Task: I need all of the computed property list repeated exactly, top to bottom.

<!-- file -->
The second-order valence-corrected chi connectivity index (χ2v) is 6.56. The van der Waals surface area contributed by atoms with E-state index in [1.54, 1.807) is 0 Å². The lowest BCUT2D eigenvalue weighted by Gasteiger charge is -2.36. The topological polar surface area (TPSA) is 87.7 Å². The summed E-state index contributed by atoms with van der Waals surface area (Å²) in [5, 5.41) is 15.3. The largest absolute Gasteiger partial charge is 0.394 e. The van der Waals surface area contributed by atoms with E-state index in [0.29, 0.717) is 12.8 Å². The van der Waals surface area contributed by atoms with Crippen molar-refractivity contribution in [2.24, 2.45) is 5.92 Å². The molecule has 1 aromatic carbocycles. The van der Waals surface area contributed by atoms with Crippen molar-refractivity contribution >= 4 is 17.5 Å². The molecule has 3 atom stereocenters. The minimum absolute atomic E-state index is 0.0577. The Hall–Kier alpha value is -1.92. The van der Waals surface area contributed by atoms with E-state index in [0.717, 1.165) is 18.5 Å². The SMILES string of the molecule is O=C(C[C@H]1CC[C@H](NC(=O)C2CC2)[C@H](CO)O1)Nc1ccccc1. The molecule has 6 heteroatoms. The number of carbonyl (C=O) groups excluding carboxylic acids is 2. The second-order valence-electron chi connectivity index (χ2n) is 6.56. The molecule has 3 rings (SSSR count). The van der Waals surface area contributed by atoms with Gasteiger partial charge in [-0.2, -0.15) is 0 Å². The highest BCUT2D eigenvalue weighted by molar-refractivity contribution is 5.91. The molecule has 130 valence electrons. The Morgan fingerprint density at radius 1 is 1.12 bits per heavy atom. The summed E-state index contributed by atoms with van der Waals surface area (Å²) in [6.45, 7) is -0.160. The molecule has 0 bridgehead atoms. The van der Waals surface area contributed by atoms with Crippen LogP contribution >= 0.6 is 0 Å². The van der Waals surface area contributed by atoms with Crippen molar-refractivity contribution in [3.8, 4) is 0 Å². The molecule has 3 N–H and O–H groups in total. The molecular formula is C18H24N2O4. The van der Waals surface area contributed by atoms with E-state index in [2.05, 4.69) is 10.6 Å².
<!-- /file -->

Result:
The second-order valence-corrected chi connectivity index (χ2v) is 6.56. The van der Waals surface area contributed by atoms with E-state index in [1.54, 1.807) is 0 Å². The lowest BCUT2D eigenvalue weighted by Gasteiger charge is -2.36. The topological polar surface area (TPSA) is 87.7 Å². The summed E-state index contributed by atoms with van der Waals surface area (Å²) in [5, 5.41) is 15.3. The largest absolute Gasteiger partial charge is 0.394 e. The van der Waals surface area contributed by atoms with E-state index in [0.29, 0.717) is 12.8 Å². The van der Waals surface area contributed by atoms with Crippen molar-refractivity contribution in [2.24, 2.45) is 5.92 Å². The molecule has 1 aromatic carbocycles. The van der Waals surface area contributed by atoms with Crippen molar-refractivity contribution >= 4 is 17.5 Å². The molecule has 3 atom stereocenters. The minimum absolute atomic E-state index is 0.0577. The Hall–Kier alpha value is -1.92. The van der Waals surface area contributed by atoms with E-state index in [0.717, 1.165) is 18.5 Å². The SMILES string of the molecule is O=C(C[C@H]1CC[C@H](NC(=O)C2CC2)[C@H](CO)O1)Nc1ccccc1. The molecule has 6 heteroatoms. The number of carbonyl (C=O) groups excluding carboxylic acids is 2. The second-order valence-electron chi connectivity index (χ2n) is 6.56. The molecule has 3 rings (SSSR count). The van der Waals surface area contributed by atoms with Gasteiger partial charge in [-0.2, -0.15) is 0 Å². The highest BCUT2D eigenvalue weighted by molar-refractivity contribution is 5.91. The molecule has 130 valence electrons. The Morgan fingerprint density at radius 1 is 1.12 bits per heavy atom. The summed E-state index contributed by atoms with van der Waals surface area (Å²) in [6.45, 7) is -0.160. The molecule has 0 bridgehead atoms. The van der Waals surface area contributed by atoms with Crippen LogP contribution >= 0.6 is 0 Å². The van der Waals surface area contributed by atoms with Crippen molar-refractivity contribution in [3.8, 4) is 0 Å². The molecule has 3 N–H and O–H groups in total. The molecular formula is C18H24N2O4. The van der Waals surface area contributed by atoms with E-state index in [2.05, 4.69) is 10.6 Å².